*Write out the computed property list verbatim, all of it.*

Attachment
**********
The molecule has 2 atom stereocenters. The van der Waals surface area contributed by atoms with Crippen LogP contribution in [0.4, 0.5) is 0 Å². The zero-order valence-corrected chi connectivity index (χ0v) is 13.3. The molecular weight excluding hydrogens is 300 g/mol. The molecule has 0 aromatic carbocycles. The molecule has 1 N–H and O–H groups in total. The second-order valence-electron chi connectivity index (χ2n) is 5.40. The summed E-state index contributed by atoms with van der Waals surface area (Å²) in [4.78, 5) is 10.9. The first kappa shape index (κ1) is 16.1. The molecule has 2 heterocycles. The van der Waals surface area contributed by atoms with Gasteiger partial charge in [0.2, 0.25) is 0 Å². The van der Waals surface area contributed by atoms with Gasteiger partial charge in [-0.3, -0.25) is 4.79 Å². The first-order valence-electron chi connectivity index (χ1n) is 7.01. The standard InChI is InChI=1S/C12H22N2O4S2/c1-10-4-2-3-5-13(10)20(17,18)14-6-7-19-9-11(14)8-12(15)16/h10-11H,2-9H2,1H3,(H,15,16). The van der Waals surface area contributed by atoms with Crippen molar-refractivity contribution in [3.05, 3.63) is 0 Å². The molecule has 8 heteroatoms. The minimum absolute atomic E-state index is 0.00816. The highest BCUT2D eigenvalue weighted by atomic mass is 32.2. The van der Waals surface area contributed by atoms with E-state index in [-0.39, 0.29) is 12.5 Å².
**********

The molecule has 2 atom stereocenters. The van der Waals surface area contributed by atoms with Crippen LogP contribution in [0.4, 0.5) is 0 Å². The zero-order valence-corrected chi connectivity index (χ0v) is 13.3. The molecular weight excluding hydrogens is 300 g/mol. The molecule has 0 aromatic carbocycles. The molecule has 1 N–H and O–H groups in total. The second-order valence-electron chi connectivity index (χ2n) is 5.40. The summed E-state index contributed by atoms with van der Waals surface area (Å²) in [4.78, 5) is 10.9. The first kappa shape index (κ1) is 16.1. The molecule has 2 heterocycles. The van der Waals surface area contributed by atoms with Gasteiger partial charge in [0.2, 0.25) is 0 Å². The van der Waals surface area contributed by atoms with Gasteiger partial charge in [-0.3, -0.25) is 4.79 Å². The first-order valence-electron chi connectivity index (χ1n) is 7.01. The standard InChI is InChI=1S/C12H22N2O4S2/c1-10-4-2-3-5-13(10)20(17,18)14-6-7-19-9-11(14)8-12(15)16/h10-11H,2-9H2,1H3,(H,15,16). The van der Waals surface area contributed by atoms with Crippen molar-refractivity contribution in [3.05, 3.63) is 0 Å². The molecule has 8 heteroatoms. The minimum absolute atomic E-state index is 0.00816. The highest BCUT2D eigenvalue weighted by atomic mass is 32.2. The van der Waals surface area contributed by atoms with E-state index in [-0.39, 0.29) is 12.5 Å².